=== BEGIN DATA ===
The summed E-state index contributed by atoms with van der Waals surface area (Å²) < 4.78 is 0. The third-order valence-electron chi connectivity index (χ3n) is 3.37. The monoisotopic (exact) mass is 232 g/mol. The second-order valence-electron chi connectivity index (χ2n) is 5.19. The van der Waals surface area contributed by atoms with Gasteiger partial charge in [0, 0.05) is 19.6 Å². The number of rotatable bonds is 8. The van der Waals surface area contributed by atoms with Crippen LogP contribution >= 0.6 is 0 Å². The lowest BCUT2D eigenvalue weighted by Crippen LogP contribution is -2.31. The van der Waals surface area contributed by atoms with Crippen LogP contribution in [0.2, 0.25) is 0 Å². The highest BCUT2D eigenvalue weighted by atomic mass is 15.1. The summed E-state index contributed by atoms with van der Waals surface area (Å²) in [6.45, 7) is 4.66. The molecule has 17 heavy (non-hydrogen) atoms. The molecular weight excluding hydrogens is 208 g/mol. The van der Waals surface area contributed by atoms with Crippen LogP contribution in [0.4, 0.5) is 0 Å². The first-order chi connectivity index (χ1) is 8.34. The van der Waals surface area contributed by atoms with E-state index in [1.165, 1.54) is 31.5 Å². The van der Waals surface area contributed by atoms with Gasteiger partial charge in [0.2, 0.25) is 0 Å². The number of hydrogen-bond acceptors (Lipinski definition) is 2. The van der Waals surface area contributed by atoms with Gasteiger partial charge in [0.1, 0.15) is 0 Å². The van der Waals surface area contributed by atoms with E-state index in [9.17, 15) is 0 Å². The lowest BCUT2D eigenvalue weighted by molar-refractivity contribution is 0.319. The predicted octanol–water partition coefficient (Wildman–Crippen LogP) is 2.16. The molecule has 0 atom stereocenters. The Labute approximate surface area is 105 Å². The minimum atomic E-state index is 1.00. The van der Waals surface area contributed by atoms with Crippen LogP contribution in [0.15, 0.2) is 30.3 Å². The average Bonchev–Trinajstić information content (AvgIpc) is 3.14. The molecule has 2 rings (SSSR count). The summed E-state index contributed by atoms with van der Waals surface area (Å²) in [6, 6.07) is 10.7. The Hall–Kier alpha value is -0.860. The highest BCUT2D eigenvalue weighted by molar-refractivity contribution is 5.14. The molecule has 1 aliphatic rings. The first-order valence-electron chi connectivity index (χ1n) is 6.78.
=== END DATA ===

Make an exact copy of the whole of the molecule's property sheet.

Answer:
The summed E-state index contributed by atoms with van der Waals surface area (Å²) < 4.78 is 0. The third-order valence-electron chi connectivity index (χ3n) is 3.37. The monoisotopic (exact) mass is 232 g/mol. The second-order valence-electron chi connectivity index (χ2n) is 5.19. The van der Waals surface area contributed by atoms with Gasteiger partial charge in [0, 0.05) is 19.6 Å². The number of rotatable bonds is 8. The van der Waals surface area contributed by atoms with Crippen LogP contribution >= 0.6 is 0 Å². The lowest BCUT2D eigenvalue weighted by Crippen LogP contribution is -2.31. The van der Waals surface area contributed by atoms with Crippen LogP contribution in [0.2, 0.25) is 0 Å². The highest BCUT2D eigenvalue weighted by atomic mass is 15.1. The summed E-state index contributed by atoms with van der Waals surface area (Å²) in [6.45, 7) is 4.66. The molecule has 17 heavy (non-hydrogen) atoms. The molecular weight excluding hydrogens is 208 g/mol. The van der Waals surface area contributed by atoms with Crippen LogP contribution in [0.4, 0.5) is 0 Å². The first-order chi connectivity index (χ1) is 8.34. The van der Waals surface area contributed by atoms with E-state index in [1.165, 1.54) is 31.5 Å². The van der Waals surface area contributed by atoms with Gasteiger partial charge in [0.2, 0.25) is 0 Å². The number of hydrogen-bond acceptors (Lipinski definition) is 2. The van der Waals surface area contributed by atoms with Gasteiger partial charge in [0.1, 0.15) is 0 Å². The van der Waals surface area contributed by atoms with E-state index in [9.17, 15) is 0 Å². The lowest BCUT2D eigenvalue weighted by molar-refractivity contribution is 0.319. The predicted octanol–water partition coefficient (Wildman–Crippen LogP) is 2.16. The molecule has 0 atom stereocenters. The Labute approximate surface area is 105 Å². The minimum atomic E-state index is 1.00. The van der Waals surface area contributed by atoms with Crippen LogP contribution in [0.15, 0.2) is 30.3 Å². The average Bonchev–Trinajstić information content (AvgIpc) is 3.14. The molecule has 2 rings (SSSR count). The summed E-state index contributed by atoms with van der Waals surface area (Å²) in [6, 6.07) is 10.7. The Hall–Kier alpha value is -0.860. The highest BCUT2D eigenvalue weighted by molar-refractivity contribution is 5.14. The molecule has 1 aliphatic rings. The first-order valence-electron chi connectivity index (χ1n) is 6.78.